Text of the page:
At first, the list of gospel performers inked among Cisco Ottawa Bluesfest’s roster of rockers looks a bit out of place.

But to Rev. Mark Gordon, it’s not unusual at all.

“I think it’s actually complementary,” said Gordon, the festival’s gospel programmer who introduced the idea of having the genre at Bluesfest to executive director Mark Monahan over a decade ago.

“There’s a lot of blues music and soul music in gospel — a lot of artists like Al Green, Gladys Knight, Whitney Houston, Bono from U2, Elvis Presley, they all started out singing in church choirs. And a lot of artists are going back and recording albums to take them back to where they first started.”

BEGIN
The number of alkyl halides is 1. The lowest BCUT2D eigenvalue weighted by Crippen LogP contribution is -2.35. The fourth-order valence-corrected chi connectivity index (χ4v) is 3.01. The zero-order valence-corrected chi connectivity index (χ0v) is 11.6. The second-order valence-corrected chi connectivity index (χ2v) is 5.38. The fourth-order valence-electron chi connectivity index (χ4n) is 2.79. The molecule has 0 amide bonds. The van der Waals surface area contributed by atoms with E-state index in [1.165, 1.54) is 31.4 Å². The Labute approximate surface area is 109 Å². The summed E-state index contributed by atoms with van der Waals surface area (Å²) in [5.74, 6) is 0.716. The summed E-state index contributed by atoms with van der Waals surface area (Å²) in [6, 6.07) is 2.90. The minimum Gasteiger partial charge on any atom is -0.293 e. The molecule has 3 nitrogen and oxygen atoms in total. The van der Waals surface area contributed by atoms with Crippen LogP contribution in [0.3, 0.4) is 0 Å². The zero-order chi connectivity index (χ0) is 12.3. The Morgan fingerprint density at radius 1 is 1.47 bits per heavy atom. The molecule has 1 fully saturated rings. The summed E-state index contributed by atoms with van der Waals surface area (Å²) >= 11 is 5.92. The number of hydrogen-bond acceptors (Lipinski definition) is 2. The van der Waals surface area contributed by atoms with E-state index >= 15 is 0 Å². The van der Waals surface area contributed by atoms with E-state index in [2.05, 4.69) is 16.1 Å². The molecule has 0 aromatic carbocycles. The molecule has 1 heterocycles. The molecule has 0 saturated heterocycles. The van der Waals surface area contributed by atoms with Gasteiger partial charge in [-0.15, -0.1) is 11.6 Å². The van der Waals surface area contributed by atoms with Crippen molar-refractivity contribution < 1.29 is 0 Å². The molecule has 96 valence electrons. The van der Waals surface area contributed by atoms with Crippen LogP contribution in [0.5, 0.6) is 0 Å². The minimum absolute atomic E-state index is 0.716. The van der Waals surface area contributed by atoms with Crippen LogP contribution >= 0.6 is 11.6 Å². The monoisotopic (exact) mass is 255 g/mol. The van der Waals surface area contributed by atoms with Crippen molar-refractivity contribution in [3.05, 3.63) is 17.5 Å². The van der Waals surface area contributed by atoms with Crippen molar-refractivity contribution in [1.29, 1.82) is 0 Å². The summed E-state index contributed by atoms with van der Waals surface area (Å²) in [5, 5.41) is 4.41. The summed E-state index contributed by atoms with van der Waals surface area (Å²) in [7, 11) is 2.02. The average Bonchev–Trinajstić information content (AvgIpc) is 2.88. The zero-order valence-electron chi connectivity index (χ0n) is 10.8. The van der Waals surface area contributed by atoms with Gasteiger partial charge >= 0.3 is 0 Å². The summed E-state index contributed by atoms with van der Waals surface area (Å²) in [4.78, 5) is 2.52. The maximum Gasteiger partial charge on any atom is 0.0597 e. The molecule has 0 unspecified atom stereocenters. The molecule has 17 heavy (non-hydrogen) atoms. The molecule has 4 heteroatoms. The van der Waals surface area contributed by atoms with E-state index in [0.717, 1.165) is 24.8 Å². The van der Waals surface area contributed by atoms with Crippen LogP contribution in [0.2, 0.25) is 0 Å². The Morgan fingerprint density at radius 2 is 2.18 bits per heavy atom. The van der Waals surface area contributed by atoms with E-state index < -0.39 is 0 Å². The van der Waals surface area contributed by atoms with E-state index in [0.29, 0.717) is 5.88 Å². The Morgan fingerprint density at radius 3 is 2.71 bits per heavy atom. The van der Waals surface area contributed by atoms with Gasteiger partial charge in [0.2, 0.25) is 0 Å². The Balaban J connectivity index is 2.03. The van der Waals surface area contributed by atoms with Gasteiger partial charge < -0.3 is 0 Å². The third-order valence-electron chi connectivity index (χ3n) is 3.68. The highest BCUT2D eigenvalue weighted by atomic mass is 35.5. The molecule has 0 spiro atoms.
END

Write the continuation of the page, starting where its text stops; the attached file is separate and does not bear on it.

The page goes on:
This weekend, the 11th annual World Gospel Jam at Cisco Ottawa Bluesfest — which consists of the All Nations Gospel choir, Voices of Praise, Newworldson — which Gordon calls the “U2 of Christian music” — Reggie Young and Gospel Park, Israel and New Breed, Papa San and more — takes place on the Hard Rock Café stage on Saturday and the Capital Music Hall in the ByWard Market on Sunday.

The genre isn’t highlighted enough, but “everyone enjoys it when they hear it,” said Gordon, a youth pastor and choir director at the Cornerstone House of Refuge. “It’s the one genre of music where you can always find something inspirational,” he said.

And the great thing about gospel music today is that it combines traditional gospel music with jazz, hip-hop, Classical, Baroque and R&B, said Gordon. With “new” genres like pop gospel, reggae gospel, Christian rap and “Holy hip-hop,” gospel today breaks the stereotypes of the past, he said.

While the music isn’t religious, it spiritual, said Gordon.

“Everybody needs hope and light and encouragement in terms of a sense of direction. You’re not going to hear about sex and violence, but you will hear about love, hope, light and compassion.”